A recent national study found that half of the families that care for a loved one with a disability have not made plans for the future. That is likely to have devastating effects, as three-quarters of Americans with disabilities live with a family caregiver, and one-quarter of those caregivers are sixty or older.
We all are inclined to hide our heads in the sand and avoid legal and financial planning. This urge is even greater among parents who care for adult children with disabilities. These parents, in a more tangible way than others, are truly irreplaceable. However, this very fact makes planning even more important.
So how do we begin? We advise parents of small children to keep it simple. First, focus on your own estate planning documents and then layer in additional planning tools over time. A robust POA, will, and trust are the basic stepping stones. It is also important to consider who will take over the various responsibilities in assisting your loved one. We counsel families in how to build the right team so no one person is overburdened, family caregivers get appropriate counsel and support, and contingencies are in place.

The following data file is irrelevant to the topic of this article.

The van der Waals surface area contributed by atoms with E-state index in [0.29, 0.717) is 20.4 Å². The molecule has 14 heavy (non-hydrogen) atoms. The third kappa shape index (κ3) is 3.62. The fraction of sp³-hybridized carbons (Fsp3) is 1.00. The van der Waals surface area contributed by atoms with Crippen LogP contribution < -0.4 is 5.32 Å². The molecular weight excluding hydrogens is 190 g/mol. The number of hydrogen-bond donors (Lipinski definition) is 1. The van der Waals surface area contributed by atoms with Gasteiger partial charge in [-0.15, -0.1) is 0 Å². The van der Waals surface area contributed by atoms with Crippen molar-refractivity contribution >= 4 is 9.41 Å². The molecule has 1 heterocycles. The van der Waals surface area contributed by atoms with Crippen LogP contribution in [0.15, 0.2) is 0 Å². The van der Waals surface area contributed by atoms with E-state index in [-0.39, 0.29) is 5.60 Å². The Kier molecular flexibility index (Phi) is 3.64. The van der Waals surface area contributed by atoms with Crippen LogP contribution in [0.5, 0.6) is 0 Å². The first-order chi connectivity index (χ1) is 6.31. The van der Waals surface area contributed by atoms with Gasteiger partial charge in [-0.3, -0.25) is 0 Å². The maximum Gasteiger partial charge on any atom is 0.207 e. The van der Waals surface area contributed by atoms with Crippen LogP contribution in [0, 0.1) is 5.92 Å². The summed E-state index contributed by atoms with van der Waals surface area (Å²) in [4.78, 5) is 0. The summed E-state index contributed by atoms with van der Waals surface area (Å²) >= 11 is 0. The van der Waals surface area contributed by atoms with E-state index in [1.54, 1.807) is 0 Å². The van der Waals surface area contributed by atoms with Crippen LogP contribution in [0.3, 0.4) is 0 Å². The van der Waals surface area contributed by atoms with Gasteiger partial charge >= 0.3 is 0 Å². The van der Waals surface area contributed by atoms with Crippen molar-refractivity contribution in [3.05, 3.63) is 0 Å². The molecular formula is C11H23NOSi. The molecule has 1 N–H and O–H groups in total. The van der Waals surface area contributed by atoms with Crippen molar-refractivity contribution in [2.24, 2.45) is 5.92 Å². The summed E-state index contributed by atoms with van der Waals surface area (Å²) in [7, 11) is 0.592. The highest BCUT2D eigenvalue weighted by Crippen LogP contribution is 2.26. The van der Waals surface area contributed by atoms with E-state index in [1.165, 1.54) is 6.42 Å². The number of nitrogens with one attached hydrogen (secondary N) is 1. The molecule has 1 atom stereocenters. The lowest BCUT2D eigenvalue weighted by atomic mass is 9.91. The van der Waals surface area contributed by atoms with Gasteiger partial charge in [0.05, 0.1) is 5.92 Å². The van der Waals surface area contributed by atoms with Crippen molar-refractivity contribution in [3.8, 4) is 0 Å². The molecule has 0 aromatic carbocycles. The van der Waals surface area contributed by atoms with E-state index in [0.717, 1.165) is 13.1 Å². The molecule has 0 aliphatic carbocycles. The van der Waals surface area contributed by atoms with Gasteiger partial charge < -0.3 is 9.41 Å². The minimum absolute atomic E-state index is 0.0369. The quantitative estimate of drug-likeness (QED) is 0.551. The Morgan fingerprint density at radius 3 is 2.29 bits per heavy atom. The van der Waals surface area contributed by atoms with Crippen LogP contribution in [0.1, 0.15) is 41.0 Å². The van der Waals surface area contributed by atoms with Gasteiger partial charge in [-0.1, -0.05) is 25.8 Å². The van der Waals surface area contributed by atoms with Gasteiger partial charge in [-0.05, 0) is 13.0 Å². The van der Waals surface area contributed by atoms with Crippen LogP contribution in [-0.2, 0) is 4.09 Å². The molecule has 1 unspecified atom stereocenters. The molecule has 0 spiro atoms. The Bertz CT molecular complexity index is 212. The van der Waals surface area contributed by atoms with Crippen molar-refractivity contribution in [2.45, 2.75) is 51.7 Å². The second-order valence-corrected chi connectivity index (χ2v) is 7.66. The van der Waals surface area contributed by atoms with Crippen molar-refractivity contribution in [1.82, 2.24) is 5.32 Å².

The latest study found caregivers cited three dominant reasons for putting off planning: financial constraints, trouble understanding government services, and reluctance to have difficult conversations. While there is an upfront cost to financial and legal planning, failure to plan is more costly in the long run. Moreover, the chaos created when a caregiver dies without plans in place can have devastating effects on the health and well-being of all the family members who are left behind.
We have endeavored to demystify special needs planning and help families initiate those difficult conversations. Starting in 2020, we launched a series of blogs and webinars to guide families in their planning journey. They can be viewed here. We provide a primer on public benefits and frequent sources of confusion and error. We talked with a financial planner who described the steps she has taken to plan for her own son, as well as how she helps her clients build a solid financial future. We also discussed creating a Life Care Plan as a foundational step to building a comprehensive plan for the future.
When working with families, we encourage our clients to bring the entire family into the planning process, most importantly the individual with a disability. We also discuss the importance of follow-up and follow-through with our clients. One important example of this is beneficiary designations. I have seen families spend thousands of dollars on legal planning and then have the plans fall apart because beneficiaries were not changed.
Planning for the future is never easy and considering what our children’s lives will look like after we are gone can be downright terrifying! However, it is important to push past those fears and start building the scaffolding that your loved ones will rely on in the coming years. Acting now will avoid crises in the future.
If you have any questions about this post or any related matters, please feel free to contact me at firstname.lastname@example.org.